That said, "2D side-scroller" isn't even a genre. It's a camera perspective, just like first-person, top-down or isometric. Clumping all 2D side-scrollers together is equivalent to saying all first-person games are the same. If you had no interest in first-person games, then you probably would think that Shadow Warrior and Sanctum are the same. In fact, you'd probably go so far as to call them both Doom clones. Sounds ludicrous to anyone who actually plays first-person shooters but if you hated the perspective and didn't actually play any first-person games, it would seem like a perfectly reasonable statement.

The best solution is to simply admit that you don't like the perspective and leave it at that. Trying to defend your taste by making overly generalized and mostly inaccurate statements doesn't really help your argument.
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News Comments > On Sale
26. Re: On Sale Dec 15, 2013, 21:25 Jerykk
Quinn wrote on Dec 15, 2013, 18:46:
I don't mind being a loner, but it does feel good to see someone who gets my point.

And Jerykk, obviously you're a guy who can get excited with "2D platformers". I also rememer your ecstatic words about Mark of the Ninja. That's all fine, of course, but to me it leaves me as cold as ice. I play games for two reasons: Gameplay & Story. If either or both of those two fail, my goal for playing the game cannot be achieved: Immersion. You can talk about different mechanisms or what not, but the "indie crap" I'm referring to can't -- in any way! -- give immersion. It's arcadey like that. I'd enjoy that shit in an arcade hall after I've had a few beers with my manly friends.

About the AAA titles you mentioned: Except for Black Flag I've finished those I care for and they've been somewhat forgettable. But this or that, the reason I'm now making this noise is because *something* changed. Games like Mass Effect, Dragon Age and The Witcher... Where the fuck are they? There's 2 with such potential coming in late 2014. Two. This Steam christmas sale will be zerged with that "2D platformer" crap, I tell you, and then some old shit we could've gotten in the sale of 2012. That's my alarmbell ringing. That's why I'm expressing my unsatisfaction. Although the 2 causes don't necessarily correlate, AAA titles gave way to crappy platformers and I don't like this development I'm seeing.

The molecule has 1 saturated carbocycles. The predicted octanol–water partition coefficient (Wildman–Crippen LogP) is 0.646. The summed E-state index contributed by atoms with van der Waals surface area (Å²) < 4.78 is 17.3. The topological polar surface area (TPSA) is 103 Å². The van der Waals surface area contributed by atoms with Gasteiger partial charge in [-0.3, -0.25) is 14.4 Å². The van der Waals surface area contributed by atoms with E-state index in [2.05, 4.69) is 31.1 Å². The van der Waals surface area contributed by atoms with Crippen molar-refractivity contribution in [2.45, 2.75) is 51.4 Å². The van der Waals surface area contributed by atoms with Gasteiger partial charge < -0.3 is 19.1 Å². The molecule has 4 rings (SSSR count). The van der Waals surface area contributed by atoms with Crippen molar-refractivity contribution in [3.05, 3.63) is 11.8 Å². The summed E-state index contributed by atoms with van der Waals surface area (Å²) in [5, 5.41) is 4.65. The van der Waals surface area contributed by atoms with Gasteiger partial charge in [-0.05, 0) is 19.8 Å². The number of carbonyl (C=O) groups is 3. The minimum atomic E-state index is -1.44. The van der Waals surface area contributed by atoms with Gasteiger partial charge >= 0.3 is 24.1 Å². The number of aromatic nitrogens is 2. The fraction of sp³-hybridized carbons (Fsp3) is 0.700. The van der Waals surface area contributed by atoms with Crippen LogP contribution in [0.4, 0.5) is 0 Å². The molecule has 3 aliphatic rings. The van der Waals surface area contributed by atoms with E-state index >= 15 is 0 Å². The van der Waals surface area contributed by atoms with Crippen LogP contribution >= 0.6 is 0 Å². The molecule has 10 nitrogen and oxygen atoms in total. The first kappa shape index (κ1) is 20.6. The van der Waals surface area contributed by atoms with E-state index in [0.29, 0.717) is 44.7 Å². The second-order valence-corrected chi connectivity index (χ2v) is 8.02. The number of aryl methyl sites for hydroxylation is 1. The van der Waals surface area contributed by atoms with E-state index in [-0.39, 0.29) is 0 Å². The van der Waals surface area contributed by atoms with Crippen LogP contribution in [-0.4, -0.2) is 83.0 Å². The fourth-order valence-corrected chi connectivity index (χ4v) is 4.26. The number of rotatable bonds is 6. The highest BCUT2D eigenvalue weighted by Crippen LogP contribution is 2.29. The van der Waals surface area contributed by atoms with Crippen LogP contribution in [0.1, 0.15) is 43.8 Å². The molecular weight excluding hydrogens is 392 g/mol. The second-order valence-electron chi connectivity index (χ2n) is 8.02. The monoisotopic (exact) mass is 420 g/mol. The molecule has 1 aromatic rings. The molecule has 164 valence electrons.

Firstly, a game can achieve immersion through gameplay alone. Slick graphics and engaging writing are not always necessary, though they obviously help. If you find a gameplay mechanic compelling, you will be immersed while using it regardless of the game's story or presentation.

Secondly, games like ME, DA and the Witcher take a long time to make. They are huge RPGs with high production values. Games like that take years to develop. If you're expecting them to be released every year, you'll be in for a disappointment (as this thread has already proven). There's no "giving way" involved. Just realities of game development. Indie games have always been around and they've always vastly outnumbered big-budget RPGs. Always. The growing presence of indie games on Steam only makes this fact more apparent. Even if there were fewer indie games on Steam, there wouldn't suddenly be more big-budget RPGs. There is absolutely no correlation between the two.

What this ultimately boils down to is people complaining about the existence of a genre they don't like. When 2D platformers weren't as prominent on Steam, you could pretend they didn't exist. Now you can't. Nothing has actually changed in the industry. 2D platformers were always there. But now you have to see them whenever you use Steam and that annoys you.

On a side note, it seems like presentation is more important to you than either gameplay or story. That's the only reason I can think of as to why you'd neglect to mention Wasteland 2, Project Eternity, The Banner Saga, Shadowrun Returns: Berlin, Shroud of the Avatar, etc, in your list of anticipated RPGs. All of them have the potential to be fantastic RPGs with deep gameplay and engaging stories but because they don't have AAA graphics, they apparently don't count.

This comment was edited on Dec 15, 2013, 21:38.
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News Comments > On Sale